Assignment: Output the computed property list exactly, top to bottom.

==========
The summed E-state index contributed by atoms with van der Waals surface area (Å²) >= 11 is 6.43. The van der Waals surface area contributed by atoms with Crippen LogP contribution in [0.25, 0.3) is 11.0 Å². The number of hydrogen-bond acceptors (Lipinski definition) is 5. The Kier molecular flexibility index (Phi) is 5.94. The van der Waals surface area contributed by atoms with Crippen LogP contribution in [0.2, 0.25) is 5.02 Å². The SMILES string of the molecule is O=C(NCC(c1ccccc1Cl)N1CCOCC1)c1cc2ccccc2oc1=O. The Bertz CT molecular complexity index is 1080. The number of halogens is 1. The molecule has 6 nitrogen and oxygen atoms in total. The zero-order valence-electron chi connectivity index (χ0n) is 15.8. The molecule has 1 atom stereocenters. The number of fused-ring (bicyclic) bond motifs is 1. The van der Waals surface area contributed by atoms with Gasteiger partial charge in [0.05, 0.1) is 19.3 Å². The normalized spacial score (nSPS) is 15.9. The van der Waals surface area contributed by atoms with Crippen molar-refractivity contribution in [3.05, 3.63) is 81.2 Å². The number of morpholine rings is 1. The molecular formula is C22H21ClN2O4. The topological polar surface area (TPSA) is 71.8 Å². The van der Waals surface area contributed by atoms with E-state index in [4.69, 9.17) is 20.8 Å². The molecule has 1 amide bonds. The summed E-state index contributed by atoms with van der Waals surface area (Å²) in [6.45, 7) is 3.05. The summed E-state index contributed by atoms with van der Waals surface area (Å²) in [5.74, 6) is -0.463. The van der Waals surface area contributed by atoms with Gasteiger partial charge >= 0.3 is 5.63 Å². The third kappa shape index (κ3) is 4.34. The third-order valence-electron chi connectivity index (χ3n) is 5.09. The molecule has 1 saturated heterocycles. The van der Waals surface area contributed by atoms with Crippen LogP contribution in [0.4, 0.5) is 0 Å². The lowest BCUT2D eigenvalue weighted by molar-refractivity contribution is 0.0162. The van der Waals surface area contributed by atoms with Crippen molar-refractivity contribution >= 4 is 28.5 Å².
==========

The summed E-state index contributed by atoms with van der Waals surface area (Å²) >= 11 is 6.43. The van der Waals surface area contributed by atoms with Crippen LogP contribution in [0.25, 0.3) is 11.0 Å². The number of hydrogen-bond acceptors (Lipinski definition) is 5. The Kier molecular flexibility index (Phi) is 5.94. The van der Waals surface area contributed by atoms with Crippen LogP contribution in [0.2, 0.25) is 5.02 Å². The SMILES string of the molecule is O=C(NCC(c1ccccc1Cl)N1CCOCC1)c1cc2ccccc2oc1=O. The Bertz CT molecular complexity index is 1080. The number of halogens is 1. The molecule has 6 nitrogen and oxygen atoms in total. The zero-order valence-electron chi connectivity index (χ0n) is 15.8. The molecule has 1 atom stereocenters. The number of fused-ring (bicyclic) bond motifs is 1. The van der Waals surface area contributed by atoms with Gasteiger partial charge in [0.05, 0.1) is 19.3 Å². The normalized spacial score (nSPS) is 15.9. The van der Waals surface area contributed by atoms with Crippen molar-refractivity contribution in [3.05, 3.63) is 81.2 Å². The number of morpholine rings is 1. The molecular formula is C22H21ClN2O4. The topological polar surface area (TPSA) is 71.8 Å². The van der Waals surface area contributed by atoms with E-state index in [4.69, 9.17) is 20.8 Å². The molecule has 1 amide bonds. The summed E-state index contributed by atoms with van der Waals surface area (Å²) in [6.45, 7) is 3.05. The summed E-state index contributed by atoms with van der Waals surface area (Å²) in [5.74, 6) is -0.463. The van der Waals surface area contributed by atoms with Gasteiger partial charge >= 0.3 is 5.63 Å². The third kappa shape index (κ3) is 4.34. The third-order valence-electron chi connectivity index (χ3n) is 5.09. The molecule has 1 saturated heterocycles. The van der Waals surface area contributed by atoms with Crippen LogP contribution in [0.4, 0.5) is 0 Å². The lowest BCUT2D eigenvalue weighted by molar-refractivity contribution is 0.0162. The van der Waals surface area contributed by atoms with Crippen molar-refractivity contribution >= 4 is 28.5 Å².